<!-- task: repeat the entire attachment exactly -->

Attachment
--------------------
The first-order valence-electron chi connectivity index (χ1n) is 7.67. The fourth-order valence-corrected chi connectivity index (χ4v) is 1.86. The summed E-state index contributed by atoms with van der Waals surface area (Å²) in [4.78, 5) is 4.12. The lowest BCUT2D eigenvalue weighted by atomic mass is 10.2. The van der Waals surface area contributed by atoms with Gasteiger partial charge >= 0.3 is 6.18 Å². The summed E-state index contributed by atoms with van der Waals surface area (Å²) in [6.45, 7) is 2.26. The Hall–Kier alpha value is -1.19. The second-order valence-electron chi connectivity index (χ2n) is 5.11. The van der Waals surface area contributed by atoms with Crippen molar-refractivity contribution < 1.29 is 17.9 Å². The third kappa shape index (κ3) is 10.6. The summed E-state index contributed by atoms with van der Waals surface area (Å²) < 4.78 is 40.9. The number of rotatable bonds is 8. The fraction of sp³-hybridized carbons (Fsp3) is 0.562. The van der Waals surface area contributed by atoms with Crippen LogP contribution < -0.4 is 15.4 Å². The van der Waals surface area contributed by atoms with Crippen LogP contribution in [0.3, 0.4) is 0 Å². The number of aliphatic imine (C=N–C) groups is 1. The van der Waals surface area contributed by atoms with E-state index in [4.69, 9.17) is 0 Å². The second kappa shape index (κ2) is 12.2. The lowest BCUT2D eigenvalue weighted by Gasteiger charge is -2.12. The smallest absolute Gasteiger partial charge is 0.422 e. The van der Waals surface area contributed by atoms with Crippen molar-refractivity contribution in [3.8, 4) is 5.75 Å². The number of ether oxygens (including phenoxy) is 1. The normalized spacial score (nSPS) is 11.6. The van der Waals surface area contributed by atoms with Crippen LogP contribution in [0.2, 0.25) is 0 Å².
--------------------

The first-order valence-electron chi connectivity index (χ1n) is 7.67. The fourth-order valence-corrected chi connectivity index (χ4v) is 1.86. The summed E-state index contributed by atoms with van der Waals surface area (Å²) in [4.78, 5) is 4.12. The lowest BCUT2D eigenvalue weighted by atomic mass is 10.2. The van der Waals surface area contributed by atoms with Gasteiger partial charge >= 0.3 is 6.18 Å². The summed E-state index contributed by atoms with van der Waals surface area (Å²) in [6.45, 7) is 2.26. The Hall–Kier alpha value is -1.19. The second-order valence-electron chi connectivity index (χ2n) is 5.11. The van der Waals surface area contributed by atoms with Crippen molar-refractivity contribution < 1.29 is 17.9 Å². The third kappa shape index (κ3) is 10.6. The summed E-state index contributed by atoms with van der Waals surface area (Å²) < 4.78 is 40.9. The number of rotatable bonds is 8. The fraction of sp³-hybridized carbons (Fsp3) is 0.562. The van der Waals surface area contributed by atoms with Crippen LogP contribution < -0.4 is 15.4 Å². The van der Waals surface area contributed by atoms with Crippen LogP contribution in [0.3, 0.4) is 0 Å². The number of aliphatic imine (C=N–C) groups is 1. The van der Waals surface area contributed by atoms with E-state index in [4.69, 9.17) is 0 Å². The second kappa shape index (κ2) is 12.2. The lowest BCUT2D eigenvalue weighted by Gasteiger charge is -2.12. The smallest absolute Gasteiger partial charge is 0.422 e. The van der Waals surface area contributed by atoms with Crippen molar-refractivity contribution in [3.8, 4) is 5.75 Å². The number of ether oxygens (including phenoxy) is 1. The normalized spacial score (nSPS) is 11.6. The van der Waals surface area contributed by atoms with Crippen LogP contribution in [0.2, 0.25) is 0 Å².